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good and without substantially derogating from the intent and purpose of such ordinance, by-law or code, having regard to the purposes set forth in section 25 of chapter 40 of the General Laws, section 3 of chapter 143 of the General Laws, or similar provisions of special laws, respectively, after a hearing, notice of which shall have been given by mail, postage prepaid, to the appellant, the board of appeals and the owners of all property deemed by the commission to be affected by such appeal, and by publication in a newspaper of general circulation in such city or town? (2) Is it within the power of the General Court, in order to relieve the existing shortage of housing for veterans and others, to provide that the Emergency Housing Commission, during the present emergency, be empowered to act as authorized by section 3 of chapter 592 of the acts of 1946, if amended as provided in section 1 of said Senate, No. 588, amended?"

Statute 1946, c. 592, Section 1, provides as follows: "It is hereby declared that at the conclusion of active hostilities in World War II almost all of the dwelling places in this commonwealth were already being used to the extent of their capacity; that on the conclusion of the war many thousand inhabitants of this commonwealth were honorably discharged from military and naval service and returned to this commonwealth expecting to resume their accustomed life here but found no suitable dwelling places available for them; that on this account serious overcrowding has occurred which is detrimental to the comfort, safety and health of such discharged soldiers and sailors and their families and of the public generally; that on account of a nationwide shortage of building materials it has been found impossible to alleviate this shortage within a reasonable time through the ordinary operations of private enterprise; that the government of the United States has established priorities for building materials to be used for constructing, altering or remodelling dwelling places; that there are many suitable sites for such dwelling places which cannot lawfully be used for such purpose and many large single family dwelling houses and other large buildings which cannot lawfully be remodelled for such purposes, because of the zoning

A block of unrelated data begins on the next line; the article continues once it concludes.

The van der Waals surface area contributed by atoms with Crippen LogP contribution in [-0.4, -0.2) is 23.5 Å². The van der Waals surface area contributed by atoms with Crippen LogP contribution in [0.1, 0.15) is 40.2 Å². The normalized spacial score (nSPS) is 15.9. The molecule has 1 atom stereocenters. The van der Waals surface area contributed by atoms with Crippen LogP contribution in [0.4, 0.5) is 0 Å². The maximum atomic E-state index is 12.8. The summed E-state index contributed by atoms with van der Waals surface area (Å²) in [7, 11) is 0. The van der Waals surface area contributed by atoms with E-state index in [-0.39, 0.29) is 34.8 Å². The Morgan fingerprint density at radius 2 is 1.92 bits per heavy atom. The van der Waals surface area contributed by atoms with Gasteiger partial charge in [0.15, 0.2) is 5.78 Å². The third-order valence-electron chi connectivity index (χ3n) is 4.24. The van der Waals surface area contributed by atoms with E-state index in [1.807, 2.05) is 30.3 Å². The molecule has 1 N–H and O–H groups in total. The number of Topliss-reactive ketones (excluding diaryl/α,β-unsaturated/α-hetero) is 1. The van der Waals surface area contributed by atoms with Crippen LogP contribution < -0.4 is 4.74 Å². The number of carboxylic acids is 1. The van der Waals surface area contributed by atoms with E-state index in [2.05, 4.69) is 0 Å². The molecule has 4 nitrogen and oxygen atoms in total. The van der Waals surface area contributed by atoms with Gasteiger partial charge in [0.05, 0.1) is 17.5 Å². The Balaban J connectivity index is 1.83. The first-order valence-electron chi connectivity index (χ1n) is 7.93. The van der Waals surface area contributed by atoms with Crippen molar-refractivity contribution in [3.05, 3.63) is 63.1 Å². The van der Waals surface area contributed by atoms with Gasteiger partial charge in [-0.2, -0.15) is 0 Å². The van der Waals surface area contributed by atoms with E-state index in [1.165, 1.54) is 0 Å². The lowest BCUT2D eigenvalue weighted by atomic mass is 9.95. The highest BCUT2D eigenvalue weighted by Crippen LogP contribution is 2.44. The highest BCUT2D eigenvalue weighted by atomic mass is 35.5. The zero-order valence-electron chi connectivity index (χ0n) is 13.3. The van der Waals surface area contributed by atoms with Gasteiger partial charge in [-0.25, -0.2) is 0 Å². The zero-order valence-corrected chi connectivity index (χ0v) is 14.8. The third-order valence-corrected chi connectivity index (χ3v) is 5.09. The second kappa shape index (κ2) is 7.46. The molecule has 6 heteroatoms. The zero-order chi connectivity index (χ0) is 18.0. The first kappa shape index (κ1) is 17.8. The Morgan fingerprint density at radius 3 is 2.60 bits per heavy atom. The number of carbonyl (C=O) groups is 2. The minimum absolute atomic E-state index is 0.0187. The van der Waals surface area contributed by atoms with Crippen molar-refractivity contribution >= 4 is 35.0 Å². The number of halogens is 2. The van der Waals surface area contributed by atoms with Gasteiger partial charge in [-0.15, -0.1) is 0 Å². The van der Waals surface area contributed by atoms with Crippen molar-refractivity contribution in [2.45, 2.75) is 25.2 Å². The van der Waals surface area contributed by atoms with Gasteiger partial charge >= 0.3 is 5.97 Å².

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ordinances and by-laws and building codes, ordinances and by-laws applicable to the districts in which such sites and buildings are located; that there are many instances in which a literal enforcement of the provisions of such codes, ordinances or by-laws would involve substantial hardship to one or more veterans and their families and other inhabitants and where substantial relief might be granted without substantial detriment to the public good and without substantially derogating from the intent and purpose of such ordinance or by-law; and that a waiving of some of the literal requirements of such codes, ordinances and by-laws in appropriate cases during the present emergency will be for the good and welfare of the commonwealth."